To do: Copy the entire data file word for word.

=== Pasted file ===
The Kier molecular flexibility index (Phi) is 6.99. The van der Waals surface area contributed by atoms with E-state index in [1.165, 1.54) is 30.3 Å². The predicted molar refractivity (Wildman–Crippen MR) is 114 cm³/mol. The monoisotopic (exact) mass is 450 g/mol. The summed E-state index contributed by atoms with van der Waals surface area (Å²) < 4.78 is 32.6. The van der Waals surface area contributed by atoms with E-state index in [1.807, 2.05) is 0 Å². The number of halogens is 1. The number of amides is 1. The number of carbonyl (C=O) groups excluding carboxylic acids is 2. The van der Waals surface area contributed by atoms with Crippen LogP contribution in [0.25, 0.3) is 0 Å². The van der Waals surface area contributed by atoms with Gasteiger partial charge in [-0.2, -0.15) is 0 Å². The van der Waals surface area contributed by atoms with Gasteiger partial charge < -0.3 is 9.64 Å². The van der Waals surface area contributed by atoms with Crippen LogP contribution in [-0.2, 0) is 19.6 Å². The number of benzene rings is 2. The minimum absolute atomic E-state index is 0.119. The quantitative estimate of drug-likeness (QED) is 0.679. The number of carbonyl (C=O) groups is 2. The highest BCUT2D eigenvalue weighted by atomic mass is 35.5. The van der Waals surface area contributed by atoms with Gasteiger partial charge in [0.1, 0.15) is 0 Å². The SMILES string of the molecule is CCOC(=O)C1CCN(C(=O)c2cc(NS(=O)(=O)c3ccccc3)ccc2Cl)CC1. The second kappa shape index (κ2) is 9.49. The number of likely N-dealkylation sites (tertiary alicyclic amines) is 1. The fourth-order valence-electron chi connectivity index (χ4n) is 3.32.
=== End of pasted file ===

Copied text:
The Kier molecular flexibility index (Phi) is 6.99. The van der Waals surface area contributed by atoms with E-state index in [1.165, 1.54) is 30.3 Å². The predicted molar refractivity (Wildman–Crippen MR) is 114 cm³/mol. The monoisotopic (exact) mass is 450 g/mol. The summed E-state index contributed by atoms with van der Waals surface area (Å²) < 4.78 is 32.6. The van der Waals surface area contributed by atoms with E-state index in [1.807, 2.05) is 0 Å². The number of halogens is 1. The number of amides is 1. The number of carbonyl (C=O) groups excluding carboxylic acids is 2. The van der Waals surface area contributed by atoms with Crippen LogP contribution in [0.25, 0.3) is 0 Å². The van der Waals surface area contributed by atoms with Gasteiger partial charge in [-0.2, -0.15) is 0 Å². The van der Waals surface area contributed by atoms with Gasteiger partial charge < -0.3 is 9.64 Å². The van der Waals surface area contributed by atoms with Crippen LogP contribution in [-0.2, 0) is 19.6 Å². The number of benzene rings is 2. The minimum absolute atomic E-state index is 0.119. The quantitative estimate of drug-likeness (QED) is 0.679. The number of carbonyl (C=O) groups is 2. The highest BCUT2D eigenvalue weighted by atomic mass is 35.5. The van der Waals surface area contributed by atoms with Gasteiger partial charge in [0.1, 0.15) is 0 Å². The SMILES string of the molecule is CCOC(=O)C1CCN(C(=O)c2cc(NS(=O)(=O)c3ccccc3)ccc2Cl)CC1. The second kappa shape index (κ2) is 9.49. The number of likely N-dealkylation sites (tertiary alicyclic amines) is 1. The fourth-order valence-electron chi connectivity index (χ4n) is 3.32.